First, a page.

Every year, the U.S. Consumer Product Safety Commission issues a stern warning about the dangers of fireworks.

And every year, thousands of people nevertheless suffer severe injury, even from garden-variety sparklers.

In its newest annual report, the agency provided details on a tragic case from a few days after last year's Fourth of July: A 4-year-old Wisconsin girl was killed in an accident caused by sparklers.

The girl's father had packed a metal tube full of sparklers and lit them, causing the tube to blow apart, according to the agency and local news accounts. The girl, who was standing 10 to 12 feet away, was struck in the neck by shrapnel and died soon thereafter.

People who survive fireworks blasts, such as a Pennsylvania woman who lost an eye in a 2000 accident, can suffer effects long afterward. Surgeons were able to save that woman's other eye, but she experienced migraine headaches for years.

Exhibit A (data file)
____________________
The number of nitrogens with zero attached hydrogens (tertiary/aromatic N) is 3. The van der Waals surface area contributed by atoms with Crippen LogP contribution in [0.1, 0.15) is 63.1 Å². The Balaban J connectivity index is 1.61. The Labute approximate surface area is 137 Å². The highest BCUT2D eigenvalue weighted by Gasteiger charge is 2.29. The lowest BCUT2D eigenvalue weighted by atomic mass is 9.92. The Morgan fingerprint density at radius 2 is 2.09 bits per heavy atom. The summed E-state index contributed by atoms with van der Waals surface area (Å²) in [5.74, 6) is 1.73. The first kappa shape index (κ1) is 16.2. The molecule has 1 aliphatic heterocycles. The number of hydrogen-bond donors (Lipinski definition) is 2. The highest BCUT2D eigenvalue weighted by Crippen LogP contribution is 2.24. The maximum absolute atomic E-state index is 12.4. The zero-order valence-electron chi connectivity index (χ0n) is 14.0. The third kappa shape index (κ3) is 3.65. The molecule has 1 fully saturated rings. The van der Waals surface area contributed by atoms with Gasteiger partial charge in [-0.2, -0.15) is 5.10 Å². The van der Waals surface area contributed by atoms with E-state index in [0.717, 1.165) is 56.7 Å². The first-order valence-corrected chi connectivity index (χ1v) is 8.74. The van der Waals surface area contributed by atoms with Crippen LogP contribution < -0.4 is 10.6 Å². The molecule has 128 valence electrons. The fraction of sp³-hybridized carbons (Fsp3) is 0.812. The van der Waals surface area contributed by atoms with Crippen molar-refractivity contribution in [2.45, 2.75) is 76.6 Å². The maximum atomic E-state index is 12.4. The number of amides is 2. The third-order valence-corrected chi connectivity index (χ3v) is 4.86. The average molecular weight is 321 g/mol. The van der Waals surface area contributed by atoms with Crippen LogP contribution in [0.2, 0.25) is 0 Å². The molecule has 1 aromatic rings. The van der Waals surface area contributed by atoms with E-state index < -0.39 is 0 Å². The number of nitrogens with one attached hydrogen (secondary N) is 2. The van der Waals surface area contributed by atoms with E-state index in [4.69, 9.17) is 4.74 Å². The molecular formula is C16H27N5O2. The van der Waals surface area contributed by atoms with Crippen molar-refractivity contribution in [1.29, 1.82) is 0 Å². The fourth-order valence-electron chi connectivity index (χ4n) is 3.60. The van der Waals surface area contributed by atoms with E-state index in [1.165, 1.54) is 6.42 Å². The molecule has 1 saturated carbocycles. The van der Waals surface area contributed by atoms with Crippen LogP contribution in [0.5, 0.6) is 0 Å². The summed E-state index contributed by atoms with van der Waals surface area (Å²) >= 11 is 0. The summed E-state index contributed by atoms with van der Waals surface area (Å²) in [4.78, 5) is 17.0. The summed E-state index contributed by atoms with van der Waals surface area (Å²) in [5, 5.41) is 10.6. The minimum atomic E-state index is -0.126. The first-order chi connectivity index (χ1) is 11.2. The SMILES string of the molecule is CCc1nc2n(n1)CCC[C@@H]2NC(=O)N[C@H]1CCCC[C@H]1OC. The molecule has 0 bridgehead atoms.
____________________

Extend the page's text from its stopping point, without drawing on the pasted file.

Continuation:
Other details from the new federal report include:

  • Fireworks were involved in an estimated 12,900 injuries treated in U.S. hospital emergency departments in 2017 — a rate of 4 injuries per 100,000 people. That marked the highest number in at least 16 years, though agency officials cautioned that the figure was an estimate, and that they could not determine whether such injuries are on the rise.
  • At least eight people died in fireworks accidents in 2017, including the Wisconsin girl. Seven died from direct impacts, while the other victim, a 52-year-old Florida man, died in a house fire after his sister threw a lit firecracker at a rodent, setting the home's insulation ablaze, the agency said.

The federal agency also performed a more detailed analysis of the four-week period that included Independence Day, when most injuries occurred. Of the 8,700 cases during that period, 70 percent were sustained by males. In incidents for which the type of fireworks was identified, sparklers were the most common cause of injury, with 1,200 cases. Burns were the most common type of injury, accounting for 53 percent of the total treated in emergency departments, followed by contusions and lacerations (26 percent).